BOSTON -- NHL Commissioner Gary Bettman spoke Friday at the 2016 MIT Sloan Sports Analytics Conference, addressing issues affecting the League and the sport in general.
The session, "1-on-1 with Gary Bettman," covered topics including the ongoing expansion process, the use of analytics in the NHL, the suspension appeal process for Calgary Flames defenseman Dennis Wideman, fighting, and the plan to study the path a prospect takes to the NHL.
Expansion -- While again saying no decision has been made regarding expansion to Las Vegas and/or Quebec City, Commissioner Bettman said the Columbus Blue Jackets and Detroit Red Wings will remain in the Eastern Conference regardless of how the process unfolds.
"If you're a fan of the Red Wings or Blue Jackets, you should know your club under no circumstances is moving back to the West," Commissioner Bettman said.
There has been some question regarding the alignment of the NHL if it chooses to expand to Quebec City, another market in the Eastern time zone, because of the fact there are 16 teams in the Eastern Conference and 14 in the Western Conference. The Red Wings and Blue Jackets, each located in the Eastern time zone, played in the Western Conference before the League realigned to its four divisions in two conferences for the start of the 2013-14 season.
"One of the factors we're going to have to evaluate is, depending on how the owners want to do expansion, if they want to do it at all, how do you do alignment?" Commissioner Bettman said. "That's one of the things we have to talk about."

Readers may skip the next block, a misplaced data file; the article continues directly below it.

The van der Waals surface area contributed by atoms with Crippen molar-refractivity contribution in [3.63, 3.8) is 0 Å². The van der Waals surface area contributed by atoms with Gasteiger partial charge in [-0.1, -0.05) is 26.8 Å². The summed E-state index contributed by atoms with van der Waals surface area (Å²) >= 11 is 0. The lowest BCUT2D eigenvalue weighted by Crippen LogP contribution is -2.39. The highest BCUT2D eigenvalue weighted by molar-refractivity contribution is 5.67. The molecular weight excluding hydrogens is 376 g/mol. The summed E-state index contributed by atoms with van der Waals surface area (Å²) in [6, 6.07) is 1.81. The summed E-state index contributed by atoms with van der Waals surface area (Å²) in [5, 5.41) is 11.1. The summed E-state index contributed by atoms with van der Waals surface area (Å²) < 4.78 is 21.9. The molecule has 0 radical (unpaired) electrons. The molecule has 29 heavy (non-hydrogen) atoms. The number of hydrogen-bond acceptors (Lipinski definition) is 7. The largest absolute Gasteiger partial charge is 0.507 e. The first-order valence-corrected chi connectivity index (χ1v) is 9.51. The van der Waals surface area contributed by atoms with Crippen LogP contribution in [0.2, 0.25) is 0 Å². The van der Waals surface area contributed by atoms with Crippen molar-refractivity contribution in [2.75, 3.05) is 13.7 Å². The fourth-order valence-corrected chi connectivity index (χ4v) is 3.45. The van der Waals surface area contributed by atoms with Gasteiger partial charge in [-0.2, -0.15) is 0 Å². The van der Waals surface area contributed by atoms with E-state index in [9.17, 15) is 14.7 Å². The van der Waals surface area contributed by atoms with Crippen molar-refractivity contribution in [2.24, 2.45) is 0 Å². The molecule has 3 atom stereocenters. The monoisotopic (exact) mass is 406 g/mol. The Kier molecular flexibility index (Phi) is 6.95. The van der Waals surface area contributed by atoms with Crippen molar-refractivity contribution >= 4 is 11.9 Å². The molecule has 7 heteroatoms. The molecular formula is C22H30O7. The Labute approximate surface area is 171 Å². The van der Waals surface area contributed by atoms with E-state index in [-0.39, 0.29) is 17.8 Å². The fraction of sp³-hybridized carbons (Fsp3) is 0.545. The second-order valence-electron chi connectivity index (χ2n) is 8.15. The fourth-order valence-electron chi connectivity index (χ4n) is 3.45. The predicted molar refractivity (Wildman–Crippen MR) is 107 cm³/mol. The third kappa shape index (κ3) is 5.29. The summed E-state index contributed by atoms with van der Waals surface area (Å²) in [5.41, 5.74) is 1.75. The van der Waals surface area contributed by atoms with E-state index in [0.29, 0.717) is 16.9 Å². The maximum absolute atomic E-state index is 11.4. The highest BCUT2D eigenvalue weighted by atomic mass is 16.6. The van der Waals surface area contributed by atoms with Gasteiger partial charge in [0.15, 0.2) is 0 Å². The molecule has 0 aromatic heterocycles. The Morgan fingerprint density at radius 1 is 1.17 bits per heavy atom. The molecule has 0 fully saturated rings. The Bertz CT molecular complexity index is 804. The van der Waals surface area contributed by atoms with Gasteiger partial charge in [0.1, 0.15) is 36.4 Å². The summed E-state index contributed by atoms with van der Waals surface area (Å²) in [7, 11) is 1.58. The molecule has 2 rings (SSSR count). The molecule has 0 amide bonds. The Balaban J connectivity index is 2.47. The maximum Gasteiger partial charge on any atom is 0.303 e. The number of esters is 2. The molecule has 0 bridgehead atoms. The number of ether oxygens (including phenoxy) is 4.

Commissioner Bettman said there is no appetite within the League for expansion into a European market as part of its international ventures with the NHL Players' Association that will start with the 2016 World Cup of Hockey in Toronto.
Analytics in the NHL -- Because he was speaking at a sports analytics conference, it was natural for Commissioner Bettman to be asked about the growing use of statistical analysis in the NHL.
Nineteen teams have at least one representative at the conference, including 11 with multiple representatives. The Minnesota Wild and Tampa Bay Lightning have four representatives each.
Commissioner Bettman referenced the NHL's competitive balance as a reason teams view the use of analytics as a way to gain an advantage.
"Last year we had seven teams that made the [Stanley Cup Playoffs] that didn't the year before," Commissioner Bettman said. "If the playoffs started today, there would be six teams that weren't in the playoffs last year in this year. So our teams are constantly looking for whatever information will give them an edge."
He also mentioned the possibility of statistical enhancements through the League's partnership with Major League Baseball Advanced Media and SAP. Commissioner Bettman specifically brought up puck and player tracking, which the NHL has tested with outside companies.
"[It] will have a whole host of uses, whether it's for teams collecting more information for competitive information, whether it's for broadcasters having more information to tell stories, or whether or not it's for our fans being able to look inside the game that's incredibly fast and break it down into components that they're interested in," he said.
Wideman's appeal process -- Commissioner Bettman said he had no issues with the appeal process and the length of time it took for the Neutral Discipline Arbitrator to rule on Wideman's appeal of his 20-game suspension.